Good trustee companies will be passionate about their philanthropy and the approaches available to their clients.  Poor trustee companies will see philanthropic services as ancillary, and more than likely will charge a hefty price for the pleasure. As is the case with all services, donors should shop around, the cream of the crop will quickly become evident.

The professionalism that trustee companies bring to client services is beginning to have an impact on philanthropy as it is delivered in Australia.  It’s a diversity that the sector absolutely needs.  More choice for donors and potential philanthropists is important as is greater debate on grantmaking approaches and philosophies.

You can follow the musings of Caitriona Fay via @cat_fay on twitter and the eggs via @3eggphil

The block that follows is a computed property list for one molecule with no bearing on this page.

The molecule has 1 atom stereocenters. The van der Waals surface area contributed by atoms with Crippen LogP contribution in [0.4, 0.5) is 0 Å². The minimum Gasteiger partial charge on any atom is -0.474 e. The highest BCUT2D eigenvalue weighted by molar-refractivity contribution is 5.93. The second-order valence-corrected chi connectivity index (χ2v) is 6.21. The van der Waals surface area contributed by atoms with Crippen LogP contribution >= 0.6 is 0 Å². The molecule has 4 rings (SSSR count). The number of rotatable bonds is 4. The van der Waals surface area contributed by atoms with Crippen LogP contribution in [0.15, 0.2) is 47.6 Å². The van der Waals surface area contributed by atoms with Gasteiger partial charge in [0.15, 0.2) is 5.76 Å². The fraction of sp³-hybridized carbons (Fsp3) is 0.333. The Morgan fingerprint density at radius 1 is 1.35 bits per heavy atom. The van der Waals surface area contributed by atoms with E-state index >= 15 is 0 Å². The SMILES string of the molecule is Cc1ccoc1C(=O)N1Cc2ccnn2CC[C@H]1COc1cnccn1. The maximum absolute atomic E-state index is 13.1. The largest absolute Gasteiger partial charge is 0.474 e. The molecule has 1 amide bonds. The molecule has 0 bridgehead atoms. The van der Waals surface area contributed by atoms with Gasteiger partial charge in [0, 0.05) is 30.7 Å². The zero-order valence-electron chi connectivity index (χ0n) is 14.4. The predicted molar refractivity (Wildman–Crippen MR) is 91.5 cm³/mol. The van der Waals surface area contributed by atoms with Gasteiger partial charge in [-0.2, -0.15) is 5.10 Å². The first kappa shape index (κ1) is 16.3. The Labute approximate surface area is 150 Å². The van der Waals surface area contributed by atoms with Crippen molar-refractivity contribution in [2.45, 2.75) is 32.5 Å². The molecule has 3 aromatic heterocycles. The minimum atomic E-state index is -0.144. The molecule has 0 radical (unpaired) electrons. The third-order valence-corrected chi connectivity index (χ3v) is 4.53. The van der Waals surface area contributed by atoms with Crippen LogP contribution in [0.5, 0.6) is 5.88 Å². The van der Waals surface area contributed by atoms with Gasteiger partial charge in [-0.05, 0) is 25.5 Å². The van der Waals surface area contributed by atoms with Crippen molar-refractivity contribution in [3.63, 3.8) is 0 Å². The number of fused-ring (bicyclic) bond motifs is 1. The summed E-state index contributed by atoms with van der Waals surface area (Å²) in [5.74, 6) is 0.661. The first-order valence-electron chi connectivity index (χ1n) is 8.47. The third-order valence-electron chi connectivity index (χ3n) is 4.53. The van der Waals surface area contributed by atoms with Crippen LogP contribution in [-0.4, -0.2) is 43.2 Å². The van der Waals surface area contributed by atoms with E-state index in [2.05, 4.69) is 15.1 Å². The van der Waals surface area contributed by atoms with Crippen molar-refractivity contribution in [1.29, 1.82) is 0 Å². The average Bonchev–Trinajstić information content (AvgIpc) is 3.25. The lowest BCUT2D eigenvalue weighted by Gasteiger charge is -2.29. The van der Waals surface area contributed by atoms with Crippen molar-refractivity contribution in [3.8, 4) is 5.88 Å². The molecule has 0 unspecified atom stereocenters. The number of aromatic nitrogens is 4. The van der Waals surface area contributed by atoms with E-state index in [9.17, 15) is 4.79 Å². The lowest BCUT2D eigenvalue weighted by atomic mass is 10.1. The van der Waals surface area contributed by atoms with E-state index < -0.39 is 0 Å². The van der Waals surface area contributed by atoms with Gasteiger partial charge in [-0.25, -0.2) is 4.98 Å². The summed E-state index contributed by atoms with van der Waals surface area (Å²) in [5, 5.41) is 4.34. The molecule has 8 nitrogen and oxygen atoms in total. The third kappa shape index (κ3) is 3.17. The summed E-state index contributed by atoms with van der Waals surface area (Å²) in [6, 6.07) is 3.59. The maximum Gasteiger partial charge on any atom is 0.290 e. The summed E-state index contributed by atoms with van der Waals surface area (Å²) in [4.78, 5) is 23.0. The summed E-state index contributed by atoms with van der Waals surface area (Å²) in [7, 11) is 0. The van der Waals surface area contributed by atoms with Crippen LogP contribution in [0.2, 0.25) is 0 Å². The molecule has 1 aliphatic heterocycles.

Prevention at the expense of the cure

Let’s face it, these days it’s simply not in vogue to be considered a philanthropist (or philanthrocrat) driven by a spirit of benevolence.  We have entered the era of the venture philanthropists, the philanthrocapitalists, the tactical philanthropists.  In philanthropy, strategy is now the name of the game. Philanthropists and their foundations are finding smarter ways to give and more innovative ways of funding for impact. If this group of strategy driven philanthropists had a mantra it would likely be prevention, prevention, prevention. But when everyone wants to be the funder helping to build the fence at the top of the cliff,  what does that mean for those people who need the ambulance at the bottom of it?

The philanthropic sector in Australia is racing towards a new level of maturity.  It’s vastly more professional than it was as little as five years ago. But professionalism has led to a recognition that supporting prevention and mitigation programs offers greater bang for the funder’s buck.  There is no disputing the fact that prevention is less costly than the cure. However, if we as a sector are encouraging a greater focus on prevention, perhaps it’s important to stop for a moment and consider at what cost?

Photographer : Cybele